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ミュンヘンで開催されたOne Young Worldにi-GIP KANTO代表が参加しました/i-GIP KANTO Representative Participated in ‘One Young World’ held in Munich.


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i-GIP KANTO代表によるOne Young Worldの報告レポートになります。

inochi Gakusei Innovators’ Program(以下i-GIP)関東代表の國富太郎です。
僕は7/22~25でドイツのミュンヘンで開催されるOne Young Worldに行ってきました。
One Young Worldとは、様々なソーシャル・インパクトを⽣み出そうとしている世界中の各セクターから 活動的な次世代リーダーが各国代表として参加してきます。




Here the representative of i-GIP KANTO reports the experiences in ‘One Young World’.

I am Taro Kunitomi, the Kanto representative of the inochi Gakusei Innovators’ Program (i-GIP).

I took part in a program called ‘One Young World’ which was held in Munich, Germany from July 22 to 25.

‘One Young World’ brought together active leaders of next generation from all sectors and all over the world who were creating various social impacts.

Throughout the event, what struck me the most was the difference in views on life and death between countries. One participant told me very seriously about his commitment to the issue of climate change. When I asked what has made him work on it, he told me that his house and family were almost washed away by floods in the past.

I realized that they were very close to death.

I heard this story and looked back at myself. I have lived in a very privileged environment in Japan, so I have not been aware of death as he does.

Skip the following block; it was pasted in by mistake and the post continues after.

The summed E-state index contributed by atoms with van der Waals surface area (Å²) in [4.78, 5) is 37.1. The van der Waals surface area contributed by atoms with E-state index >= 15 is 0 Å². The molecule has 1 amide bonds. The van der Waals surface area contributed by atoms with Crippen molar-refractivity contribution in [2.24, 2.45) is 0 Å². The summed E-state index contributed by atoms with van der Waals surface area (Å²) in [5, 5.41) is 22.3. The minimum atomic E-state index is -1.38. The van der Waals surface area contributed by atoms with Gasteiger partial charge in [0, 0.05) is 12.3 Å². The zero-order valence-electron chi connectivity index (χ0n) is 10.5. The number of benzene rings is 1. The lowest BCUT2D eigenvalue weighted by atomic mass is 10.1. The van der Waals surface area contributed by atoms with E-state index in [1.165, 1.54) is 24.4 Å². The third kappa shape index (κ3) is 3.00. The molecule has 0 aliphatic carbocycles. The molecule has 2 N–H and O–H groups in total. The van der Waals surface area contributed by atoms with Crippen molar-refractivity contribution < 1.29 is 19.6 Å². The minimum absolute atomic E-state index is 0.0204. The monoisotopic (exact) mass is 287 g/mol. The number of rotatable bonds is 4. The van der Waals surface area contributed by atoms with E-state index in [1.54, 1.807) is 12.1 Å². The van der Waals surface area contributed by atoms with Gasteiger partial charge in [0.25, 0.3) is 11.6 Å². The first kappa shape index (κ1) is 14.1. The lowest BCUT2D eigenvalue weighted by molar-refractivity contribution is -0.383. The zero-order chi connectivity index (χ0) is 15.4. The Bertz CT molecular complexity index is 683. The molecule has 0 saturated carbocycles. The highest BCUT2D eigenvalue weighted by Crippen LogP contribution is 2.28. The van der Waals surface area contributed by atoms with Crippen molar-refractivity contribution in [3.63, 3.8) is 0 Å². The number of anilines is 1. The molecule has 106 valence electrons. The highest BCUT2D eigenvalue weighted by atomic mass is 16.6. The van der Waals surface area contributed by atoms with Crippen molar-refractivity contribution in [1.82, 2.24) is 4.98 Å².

It may be true that few people living in Japan have an experience of near-death compared to people in emerging or developing countries. However, just as he is serious about tackling the issue of climate change, I thought that there were things that we need to tackle as a Japanese, one of which is the aging of the population. Japan has the highest aging rates in the world. It is expected that many countries will face demographic changes like Japan’s in the future. Therefore, I believe that there are things that are worth working on because Japan is experiencing change earlier than other countries. This point of view reaffirmed to me that the theme of i-GIP this year, frailty in the elderly is worth addressing in Japan.

It was a precious opportunity to question what Japan’s existence is for from the perspective of life and death.

I would like to take this opportunity to thank all the organizations that helped me in sending me to this event.

Thank you so much.Thank you so much.

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